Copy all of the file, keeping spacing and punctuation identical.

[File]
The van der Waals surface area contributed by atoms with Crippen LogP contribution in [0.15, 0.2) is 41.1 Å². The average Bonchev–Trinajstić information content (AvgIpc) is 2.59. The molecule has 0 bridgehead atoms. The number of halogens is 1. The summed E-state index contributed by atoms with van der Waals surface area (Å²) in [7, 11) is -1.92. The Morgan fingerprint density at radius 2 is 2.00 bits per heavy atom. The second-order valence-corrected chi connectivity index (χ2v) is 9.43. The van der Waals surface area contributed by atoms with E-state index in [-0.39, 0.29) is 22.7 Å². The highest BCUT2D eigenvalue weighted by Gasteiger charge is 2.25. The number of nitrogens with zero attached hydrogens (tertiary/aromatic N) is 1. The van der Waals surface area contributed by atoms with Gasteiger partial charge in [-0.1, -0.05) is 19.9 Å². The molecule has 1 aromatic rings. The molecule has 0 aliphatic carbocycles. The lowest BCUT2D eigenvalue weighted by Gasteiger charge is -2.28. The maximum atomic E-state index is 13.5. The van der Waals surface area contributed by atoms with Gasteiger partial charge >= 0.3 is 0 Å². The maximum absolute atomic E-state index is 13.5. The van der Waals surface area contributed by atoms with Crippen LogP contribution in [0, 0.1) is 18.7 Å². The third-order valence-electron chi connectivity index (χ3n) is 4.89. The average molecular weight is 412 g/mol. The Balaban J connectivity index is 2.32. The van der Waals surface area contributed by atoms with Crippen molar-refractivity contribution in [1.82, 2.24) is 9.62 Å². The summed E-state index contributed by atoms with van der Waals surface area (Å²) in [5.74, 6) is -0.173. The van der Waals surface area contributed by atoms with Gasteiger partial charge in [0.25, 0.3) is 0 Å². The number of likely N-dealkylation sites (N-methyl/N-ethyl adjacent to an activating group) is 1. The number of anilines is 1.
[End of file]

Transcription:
The van der Waals surface area contributed by atoms with Crippen LogP contribution in [0.15, 0.2) is 41.1 Å². The average Bonchev–Trinajstić information content (AvgIpc) is 2.59. The molecule has 0 bridgehead atoms. The number of halogens is 1. The summed E-state index contributed by atoms with van der Waals surface area (Å²) in [7, 11) is -1.92. The Morgan fingerprint density at radius 2 is 2.00 bits per heavy atom. The second-order valence-corrected chi connectivity index (χ2v) is 9.43. The van der Waals surface area contributed by atoms with E-state index in [-0.39, 0.29) is 22.7 Å². The highest BCUT2D eigenvalue weighted by Gasteiger charge is 2.25. The number of nitrogens with zero attached hydrogens (tertiary/aromatic N) is 1. The van der Waals surface area contributed by atoms with Gasteiger partial charge in [-0.1, -0.05) is 19.9 Å². The molecule has 1 aromatic rings. The molecule has 0 aliphatic carbocycles. The lowest BCUT2D eigenvalue weighted by Gasteiger charge is -2.28. The maximum atomic E-state index is 13.5. The van der Waals surface area contributed by atoms with Gasteiger partial charge >= 0.3 is 0 Å². The maximum absolute atomic E-state index is 13.5. The van der Waals surface area contributed by atoms with Crippen LogP contribution in [0, 0.1) is 18.7 Å². The third-order valence-electron chi connectivity index (χ3n) is 4.89. The average molecular weight is 412 g/mol. The Balaban J connectivity index is 2.32. The van der Waals surface area contributed by atoms with Crippen molar-refractivity contribution in [1.82, 2.24) is 9.62 Å². The summed E-state index contributed by atoms with van der Waals surface area (Å²) in [5.74, 6) is -0.173. The van der Waals surface area contributed by atoms with Gasteiger partial charge in [0.25, 0.3) is 0 Å². The number of likely N-dealkylation sites (N-methyl/N-ethyl adjacent to an activating group) is 1. The number of anilines is 1.